Newcastle United 0-3 SAFC: An honest review of the 2014 Tyne-Wear derby

Fabio Borini celebrates scoring against Newcastle United

Sunderland – Ran out deserved winners in a one-sided affair at St. James’ Park

Awful. Atrocious. Abysmal. Appalling. Just four words to describe Newcastle United’s performance against Sunderland in the Tyne-Wear at St.James’ Park today. Whatever about the ‘once-off’ showing the lads put in against the very same outfit a year ago – today was on par, if not worse. I can only speak for myself when I say there was a little ‘something’ missing from the build-up to the game, perhaps the disappointing transfer window dwindled the levels of optimism. Well if that hadn’t, the first half hour most certainly did. You know, it looked like Pardew had fired up his starting eleven a couple of minutes in. We held the ball, and looked to shock Sunderland with an early goal. However, the visitors soon found their feet and began to pass the ball around, using the full width of the pitch. Their new signing , Liam Bridcutt, integral to their early endeavours sitting just in front of Sunderland’s back four. Then, things got bad..

Nineteen: The moment Adam Johnson collected the ball on the edge of the area I sensed troubled. Not because the man is a pretty talented performer, but because he is in exceptional form and two of our players refused to make any real attempt to challenge him. The result saw a smart lofted lay-off which Phil Bardsley ran on to before being eventually fouled by Vurnon Anita. In all fairness, it was a stonewall penalty; a mistimed challenge from the Dutchman who – once committed – knew that it was a bad idea.

The resulting penalty was struck with venom by Fabio Borini, and even though Toon keeper Tim Krul guessed the right direction, the sheer power of the effort saw him beaten. A poor start, but hardly surprising considering the previous 18 minutes.

Twenty-three: A smart turn from the burly Jozy Altidore played Jack Colback into a threatening position and courtesy of a nasty deflection which Krul did well to tip away, Adam Johnson was the right man at the right place to tap home yet another goal to add to his tally, but also convert Sunderland’s second in four minutes.

Pardew’s men tried to respond and did come close(ish) through Mathieu Debuchy however the ball was wheeled away from the Frenchman before he could drive one in from close range.

As the first half came to a close, it wasn’t the scoreline that hurt. It was the truly awful football that the men in Black and White had put on display at a packed out St. James’ Park. Long balls, some long balls, and then more long balls. Mike Williamson pumped needless balls up to Shola Ameobi who had less touches than any of the ball-boys littered throughout the stadium.

To be completely honest – Newcastle were outplayed by a Sunderland side brimming with confidence and a team showing signs of a belief in Gus Poyet’s system. The Magpies poor performance added to it culminating in a dire showing.

There was a brief period up until about the 70 minute mark when the hosts looked like getting one back, but a mix of a fear of shooting and a true lack of quality meant the period of pressure amounted to nothing. Sunderland survived and calmly rode out the mini flurry.

Eighty: As soon as Jack Colback collected the ball on the edge of the area, you knew it was in. Colback – who you might know I actually rate very highly – took it on and rooted a beauty of a strike beyond Krul into the top corner to end the tie. It was all too familiar — bearing strong similarities to David Vaughan’s effort in the last Tyne-Wear.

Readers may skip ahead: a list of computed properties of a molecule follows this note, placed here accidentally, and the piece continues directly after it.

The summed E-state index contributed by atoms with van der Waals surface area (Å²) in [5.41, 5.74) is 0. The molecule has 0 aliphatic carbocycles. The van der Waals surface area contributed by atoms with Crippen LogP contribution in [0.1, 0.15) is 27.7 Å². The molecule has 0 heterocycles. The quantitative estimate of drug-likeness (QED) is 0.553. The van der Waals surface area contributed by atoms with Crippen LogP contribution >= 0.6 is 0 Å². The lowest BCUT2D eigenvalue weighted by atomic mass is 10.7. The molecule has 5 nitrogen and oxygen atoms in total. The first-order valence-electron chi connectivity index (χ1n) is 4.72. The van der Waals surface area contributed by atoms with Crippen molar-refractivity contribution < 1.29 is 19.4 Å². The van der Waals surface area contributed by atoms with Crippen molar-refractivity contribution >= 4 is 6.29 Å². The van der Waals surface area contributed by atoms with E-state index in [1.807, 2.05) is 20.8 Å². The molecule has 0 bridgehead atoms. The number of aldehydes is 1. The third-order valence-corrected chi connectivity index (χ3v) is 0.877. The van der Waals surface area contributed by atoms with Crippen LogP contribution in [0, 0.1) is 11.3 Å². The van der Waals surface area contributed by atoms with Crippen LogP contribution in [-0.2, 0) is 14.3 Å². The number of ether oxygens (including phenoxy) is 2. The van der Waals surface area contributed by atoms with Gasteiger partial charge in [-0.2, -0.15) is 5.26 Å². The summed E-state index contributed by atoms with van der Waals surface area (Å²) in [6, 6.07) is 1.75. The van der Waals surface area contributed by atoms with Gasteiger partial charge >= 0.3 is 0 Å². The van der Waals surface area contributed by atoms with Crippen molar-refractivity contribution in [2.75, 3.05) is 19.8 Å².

The remaining ten minutes were disrupted by numerous intruders onto the pitch, all venting their frustration at the performance, the setup, the hierarchy, the manager, and the ambition or lack of with the powers that be at the club.
After paying good money to secure a seat at the game, thousands of fans had a right to express their opinion.

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Eventually the final whistle sounded and brought an end to a truly miserable 93 minutes at St. James’ Park. The managers had a quick handshake at the end before Pardew disappeared down the tunnel. That was where I left watching and turned off, suiting really….

So there is my thoughts on the derby disaster. Outplayed, outclassed, out thought. Credit to Sunderland for their commanding performance but my word, that was one of the worst Tyne-Wear performances from NUFC that I have seen in my lifetime. It lacked heart – and the absence of that in any derby is a recipe for failure.

With all that said, it can only get better. A return to the natural passing football that saw us rise up the league table, please.

Throw me a follow on Twitter @KevinDoocey if you fancy it, and make sure to like Tyne Time’s Facebook page.

Comments welcomed :)

  • Neil

    I wish to applaud you for your frank and honest assessment of the game today. I am friends with many toon fans but generally get a biased and distorted view of games especially derby matches. Normally they point out 1 incident and use that as an excuse. ( many Sunderland fans are guilty of this also ). I prefer to analyse games and accept when we get beat by the better team, which is often, unfortunately. I honestly felt confident this morning and what materialised didn’t come as too much of a surprise because even though we sometimes lack quality, Poyet has instilled fight and belief throughout the team. Couple that with losing your best 3 players and therefore hence the confidence. Once again, thank you for the honesty it is very refreshing. Shame more aren’t like you.

  • Chris George Bolton

    NUFC were a disgrace! Most one sided derby I have seen in my lifetime. A disgrace to the North East!
    I was hoping for a battle but will make do with 6 pts and wembley cup final